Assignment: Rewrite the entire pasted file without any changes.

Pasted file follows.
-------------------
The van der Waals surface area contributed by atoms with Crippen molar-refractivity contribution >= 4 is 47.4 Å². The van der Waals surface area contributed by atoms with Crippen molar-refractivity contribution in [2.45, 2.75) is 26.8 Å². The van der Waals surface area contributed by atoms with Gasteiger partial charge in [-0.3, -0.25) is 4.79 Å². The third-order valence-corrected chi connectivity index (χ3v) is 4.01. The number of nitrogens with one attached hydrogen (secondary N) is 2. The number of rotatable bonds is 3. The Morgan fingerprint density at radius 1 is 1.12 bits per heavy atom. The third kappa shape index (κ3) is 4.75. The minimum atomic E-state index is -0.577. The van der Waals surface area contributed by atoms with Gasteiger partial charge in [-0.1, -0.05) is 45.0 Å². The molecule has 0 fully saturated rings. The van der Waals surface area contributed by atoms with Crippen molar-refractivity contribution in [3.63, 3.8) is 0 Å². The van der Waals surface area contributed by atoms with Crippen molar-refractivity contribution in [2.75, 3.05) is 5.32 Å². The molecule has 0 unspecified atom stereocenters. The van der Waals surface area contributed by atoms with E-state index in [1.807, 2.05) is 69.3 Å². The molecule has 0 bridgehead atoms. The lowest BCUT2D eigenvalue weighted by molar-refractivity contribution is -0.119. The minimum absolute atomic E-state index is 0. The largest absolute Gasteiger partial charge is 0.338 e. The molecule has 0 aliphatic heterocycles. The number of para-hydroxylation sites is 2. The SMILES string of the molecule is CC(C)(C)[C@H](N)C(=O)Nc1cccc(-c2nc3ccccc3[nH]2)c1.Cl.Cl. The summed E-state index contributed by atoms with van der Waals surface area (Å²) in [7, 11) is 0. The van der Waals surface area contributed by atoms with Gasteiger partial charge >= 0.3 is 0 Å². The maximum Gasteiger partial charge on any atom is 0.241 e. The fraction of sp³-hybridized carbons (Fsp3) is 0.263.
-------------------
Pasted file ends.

The van der Waals surface area contributed by atoms with Crippen molar-refractivity contribution >= 4 is 47.4 Å². The van der Waals surface area contributed by atoms with Crippen molar-refractivity contribution in [2.45, 2.75) is 26.8 Å². The van der Waals surface area contributed by atoms with Gasteiger partial charge in [-0.3, -0.25) is 4.79 Å². The third-order valence-corrected chi connectivity index (χ3v) is 4.01. The number of nitrogens with one attached hydrogen (secondary N) is 2. The number of rotatable bonds is 3. The Morgan fingerprint density at radius 1 is 1.12 bits per heavy atom. The third kappa shape index (κ3) is 4.75. The minimum atomic E-state index is -0.577. The van der Waals surface area contributed by atoms with Gasteiger partial charge in [-0.1, -0.05) is 45.0 Å². The molecule has 0 fully saturated rings. The van der Waals surface area contributed by atoms with Crippen molar-refractivity contribution in [3.63, 3.8) is 0 Å². The van der Waals surface area contributed by atoms with Crippen molar-refractivity contribution in [2.75, 3.05) is 5.32 Å². The molecule has 0 unspecified atom stereocenters. The van der Waals surface area contributed by atoms with E-state index in [1.807, 2.05) is 69.3 Å². The molecule has 0 bridgehead atoms. The lowest BCUT2D eigenvalue weighted by molar-refractivity contribution is -0.119. The minimum absolute atomic E-state index is 0. The largest absolute Gasteiger partial charge is 0.338 e. The molecule has 0 aliphatic heterocycles. The number of para-hydroxylation sites is 2. The SMILES string of the molecule is CC(C)(C)[C@H](N)C(=O)Nc1cccc(-c2nc3ccccc3[nH]2)c1.Cl.Cl. The summed E-state index contributed by atoms with van der Waals surface area (Å²) in [7, 11) is 0. The van der Waals surface area contributed by atoms with Gasteiger partial charge >= 0.3 is 0 Å². The maximum Gasteiger partial charge on any atom is 0.241 e. The fraction of sp³-hybridized carbons (Fsp3) is 0.263.